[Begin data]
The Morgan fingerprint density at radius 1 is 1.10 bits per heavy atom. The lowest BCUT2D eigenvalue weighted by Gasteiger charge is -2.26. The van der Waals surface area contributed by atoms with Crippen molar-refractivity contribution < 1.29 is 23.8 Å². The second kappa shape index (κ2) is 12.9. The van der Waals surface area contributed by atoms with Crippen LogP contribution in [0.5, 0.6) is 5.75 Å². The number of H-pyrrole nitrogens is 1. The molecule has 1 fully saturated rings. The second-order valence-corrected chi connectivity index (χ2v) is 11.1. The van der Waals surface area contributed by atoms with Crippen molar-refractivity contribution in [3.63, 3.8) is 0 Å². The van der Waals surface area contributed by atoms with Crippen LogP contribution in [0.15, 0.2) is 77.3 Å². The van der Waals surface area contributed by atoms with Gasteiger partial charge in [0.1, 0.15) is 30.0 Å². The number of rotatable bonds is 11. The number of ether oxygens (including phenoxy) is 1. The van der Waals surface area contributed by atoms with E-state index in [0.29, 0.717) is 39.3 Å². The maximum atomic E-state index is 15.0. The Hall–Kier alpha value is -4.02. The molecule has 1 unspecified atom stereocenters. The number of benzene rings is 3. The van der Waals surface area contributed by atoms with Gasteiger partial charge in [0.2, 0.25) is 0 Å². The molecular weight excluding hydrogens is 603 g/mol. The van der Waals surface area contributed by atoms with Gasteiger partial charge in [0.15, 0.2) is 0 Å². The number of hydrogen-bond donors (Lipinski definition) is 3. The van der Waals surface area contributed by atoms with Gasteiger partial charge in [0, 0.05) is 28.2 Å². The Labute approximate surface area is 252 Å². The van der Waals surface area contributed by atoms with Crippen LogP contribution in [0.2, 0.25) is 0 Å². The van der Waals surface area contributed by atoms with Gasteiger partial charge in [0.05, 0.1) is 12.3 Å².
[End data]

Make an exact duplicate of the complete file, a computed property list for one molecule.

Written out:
The Morgan fingerprint density at radius 1 is 1.10 bits per heavy atom. The lowest BCUT2D eigenvalue weighted by Gasteiger charge is -2.26. The van der Waals surface area contributed by atoms with Crippen molar-refractivity contribution < 1.29 is 23.8 Å². The second kappa shape index (κ2) is 12.9. The van der Waals surface area contributed by atoms with Crippen LogP contribution in [0.5, 0.6) is 5.75 Å². The number of H-pyrrole nitrogens is 1. The molecule has 1 fully saturated rings. The second-order valence-corrected chi connectivity index (χ2v) is 11.1. The van der Waals surface area contributed by atoms with Crippen molar-refractivity contribution in [3.63, 3.8) is 0 Å². The van der Waals surface area contributed by atoms with Crippen LogP contribution in [0.15, 0.2) is 77.3 Å². The van der Waals surface area contributed by atoms with Gasteiger partial charge in [0.1, 0.15) is 30.0 Å². The number of rotatable bonds is 11. The number of ether oxygens (including phenoxy) is 1. The van der Waals surface area contributed by atoms with E-state index in [0.29, 0.717) is 39.3 Å². The maximum atomic E-state index is 15.0. The Hall–Kier alpha value is -4.02. The molecule has 1 unspecified atom stereocenters. The number of benzene rings is 3. The van der Waals surface area contributed by atoms with Gasteiger partial charge in [0.2, 0.25) is 0 Å². The molecular weight excluding hydrogens is 603 g/mol. The van der Waals surface area contributed by atoms with Gasteiger partial charge in [0.15, 0.2) is 0 Å². The number of hydrogen-bond donors (Lipinski definition) is 3. The van der Waals surface area contributed by atoms with Gasteiger partial charge in [0, 0.05) is 28.2 Å². The Labute approximate surface area is 252 Å². The van der Waals surface area contributed by atoms with Crippen LogP contribution in [0.2, 0.25) is 0 Å². The van der Waals surface area contributed by atoms with Gasteiger partial charge in [0.05, 0.1) is 12.3 Å².